A pair of advocacy groups staged a protest outside rapper Jay-Z’s Jan. 16 show at the Verizon Center in the District to oppose his use of lyrics demeaning Black women and to urge the star to use his influence to get young people to sign up for health care.

Rocky Twyman, founder of the local Pray at the Pump Movement, joined forces with the National Congress of Black Women to stage the protest.

“We are trying to put out positive images for women, so what we are asking people like Jay-Z to do is to use their influence to do something positive, to get young people signed up for health care,” said Dr. E. Faye Williams, executive director of the National Congress of Black Women.

Twyman, of Rockville, a retired public relations consultant, drew national attention last year when he led protests outside Beyoncé concerts at the Verizon Center in the District and in New York City. Carrying signs with slogans such as “Jay-Z and Beyoncé Are Possessed by Demons,” Twyman’s small group in D.C. urged Michelle Obama to refrain from attending the concert with her daughters, Sasha and Malia, to protect them from exposure to what he characterized as demonic principles and unholy messages.

Beyoncé and her husband, rapper/mogul Jay-Z, who have a young daughter, Blue Ivy, are friends of the Obamas.

Williams said the group focused on health care because of the need for young people to take care of themselves.

“Since he is so influential, we are simply out here asking him and his wife, Beyoncé, as leaders and people who have influence on young people, to get them to do the right thing,” Williams said.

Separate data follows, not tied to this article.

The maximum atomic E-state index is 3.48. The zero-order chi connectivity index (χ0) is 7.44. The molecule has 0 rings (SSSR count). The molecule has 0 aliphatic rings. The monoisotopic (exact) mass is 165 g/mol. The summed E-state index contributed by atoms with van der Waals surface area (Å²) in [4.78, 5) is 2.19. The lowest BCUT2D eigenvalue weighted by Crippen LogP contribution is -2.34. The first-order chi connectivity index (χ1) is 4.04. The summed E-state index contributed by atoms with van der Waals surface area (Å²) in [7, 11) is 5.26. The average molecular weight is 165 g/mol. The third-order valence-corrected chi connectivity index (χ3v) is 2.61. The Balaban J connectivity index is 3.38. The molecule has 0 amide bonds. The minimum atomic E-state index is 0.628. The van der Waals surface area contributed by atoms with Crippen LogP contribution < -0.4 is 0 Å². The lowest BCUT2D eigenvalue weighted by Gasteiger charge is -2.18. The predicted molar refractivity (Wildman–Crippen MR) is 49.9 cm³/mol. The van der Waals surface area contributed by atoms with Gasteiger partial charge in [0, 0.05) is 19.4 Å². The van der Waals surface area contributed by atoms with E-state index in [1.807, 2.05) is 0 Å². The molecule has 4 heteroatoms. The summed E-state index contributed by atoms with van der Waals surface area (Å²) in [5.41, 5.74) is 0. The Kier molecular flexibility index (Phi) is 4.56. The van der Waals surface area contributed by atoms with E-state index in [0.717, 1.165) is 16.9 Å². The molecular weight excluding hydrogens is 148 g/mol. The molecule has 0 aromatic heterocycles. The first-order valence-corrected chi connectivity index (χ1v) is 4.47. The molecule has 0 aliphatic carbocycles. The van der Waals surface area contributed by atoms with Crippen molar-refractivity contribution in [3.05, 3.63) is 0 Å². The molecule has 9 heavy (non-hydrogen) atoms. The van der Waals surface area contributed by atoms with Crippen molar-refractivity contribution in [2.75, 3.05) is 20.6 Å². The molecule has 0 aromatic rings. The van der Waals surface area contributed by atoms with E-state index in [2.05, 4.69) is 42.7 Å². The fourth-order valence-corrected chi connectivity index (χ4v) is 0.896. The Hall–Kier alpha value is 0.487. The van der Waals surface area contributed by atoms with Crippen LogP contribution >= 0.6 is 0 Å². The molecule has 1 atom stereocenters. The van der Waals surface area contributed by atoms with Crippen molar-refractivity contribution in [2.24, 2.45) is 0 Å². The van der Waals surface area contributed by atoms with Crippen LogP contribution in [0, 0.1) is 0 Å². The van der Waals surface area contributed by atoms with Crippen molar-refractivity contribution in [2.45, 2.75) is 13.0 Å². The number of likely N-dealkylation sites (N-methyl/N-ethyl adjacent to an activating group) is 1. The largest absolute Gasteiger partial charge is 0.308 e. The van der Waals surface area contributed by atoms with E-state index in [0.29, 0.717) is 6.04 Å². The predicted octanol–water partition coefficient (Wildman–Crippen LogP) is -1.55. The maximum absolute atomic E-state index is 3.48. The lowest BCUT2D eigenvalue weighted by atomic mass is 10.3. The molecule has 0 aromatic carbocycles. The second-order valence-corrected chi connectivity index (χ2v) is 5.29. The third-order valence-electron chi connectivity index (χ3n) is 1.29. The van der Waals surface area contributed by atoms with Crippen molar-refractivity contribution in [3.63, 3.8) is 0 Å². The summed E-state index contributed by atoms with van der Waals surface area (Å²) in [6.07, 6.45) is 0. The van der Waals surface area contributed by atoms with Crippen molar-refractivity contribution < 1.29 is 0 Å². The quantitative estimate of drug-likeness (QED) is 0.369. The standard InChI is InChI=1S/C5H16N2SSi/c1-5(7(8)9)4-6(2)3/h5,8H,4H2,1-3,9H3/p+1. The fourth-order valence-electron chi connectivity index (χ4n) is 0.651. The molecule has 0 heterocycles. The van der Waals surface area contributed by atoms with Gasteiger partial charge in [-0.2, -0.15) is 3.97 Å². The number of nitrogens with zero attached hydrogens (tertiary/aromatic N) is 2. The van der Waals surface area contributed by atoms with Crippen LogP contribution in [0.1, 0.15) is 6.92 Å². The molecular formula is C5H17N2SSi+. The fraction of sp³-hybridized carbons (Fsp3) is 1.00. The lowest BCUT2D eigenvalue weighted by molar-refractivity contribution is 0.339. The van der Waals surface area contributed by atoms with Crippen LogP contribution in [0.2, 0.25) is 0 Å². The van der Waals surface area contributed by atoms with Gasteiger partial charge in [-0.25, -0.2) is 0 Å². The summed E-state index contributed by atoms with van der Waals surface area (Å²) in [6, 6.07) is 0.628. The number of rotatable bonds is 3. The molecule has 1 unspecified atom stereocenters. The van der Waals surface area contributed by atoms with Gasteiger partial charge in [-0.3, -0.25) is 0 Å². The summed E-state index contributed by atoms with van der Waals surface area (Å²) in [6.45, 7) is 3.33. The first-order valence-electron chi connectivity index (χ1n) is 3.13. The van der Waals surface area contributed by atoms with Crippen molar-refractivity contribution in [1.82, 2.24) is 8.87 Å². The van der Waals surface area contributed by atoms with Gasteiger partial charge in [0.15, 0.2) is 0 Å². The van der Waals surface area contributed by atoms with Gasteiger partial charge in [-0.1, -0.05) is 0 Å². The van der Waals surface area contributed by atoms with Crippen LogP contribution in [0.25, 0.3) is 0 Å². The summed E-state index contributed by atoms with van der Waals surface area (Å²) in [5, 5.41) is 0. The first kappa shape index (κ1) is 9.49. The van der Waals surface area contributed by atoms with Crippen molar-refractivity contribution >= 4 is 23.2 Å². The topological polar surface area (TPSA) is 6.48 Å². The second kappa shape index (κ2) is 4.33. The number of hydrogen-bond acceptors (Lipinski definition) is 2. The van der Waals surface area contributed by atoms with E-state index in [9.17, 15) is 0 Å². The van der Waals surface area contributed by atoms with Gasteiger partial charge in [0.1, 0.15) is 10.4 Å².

Twyman said that the response from concertgoers Jan. 16 was positive from some, negative from others. The four protesters bore signs with messages such as, “Jay-Z We Pray for You!” and “Blue Ivy Is No Ho, Slut, Neither Are Our Women—Pray.”

“It is nice to sugarcoat it and everything, but they are destroying our young people,” he said. “We need to rise up and say something about it, and it doesn’t take a whole lot of people. We hope people will be in tune that we have a serious problem here, because you can’t get out here and call our women ‘bitches’ and ‘ho’s.’ Our Black women are better than that…I think it is a disgrace that he would say something like this especially after having a daughter himself.”

Twyman said he doesn’t understand why Beyoncé is considered a good role model for young women. He said he fails to see how the couple gives back to the community and criticized the high prices charged for admission to their concerts.

“I just do not see what they are giving back to the community and we Black people are supporting this foolishness by coming to these concerts,” he said. “These concerts are so expensive, and these kids they need to be educated. They don’t need to be spending money on this kind of thing.”

Maria Adebola

Special to the AFRO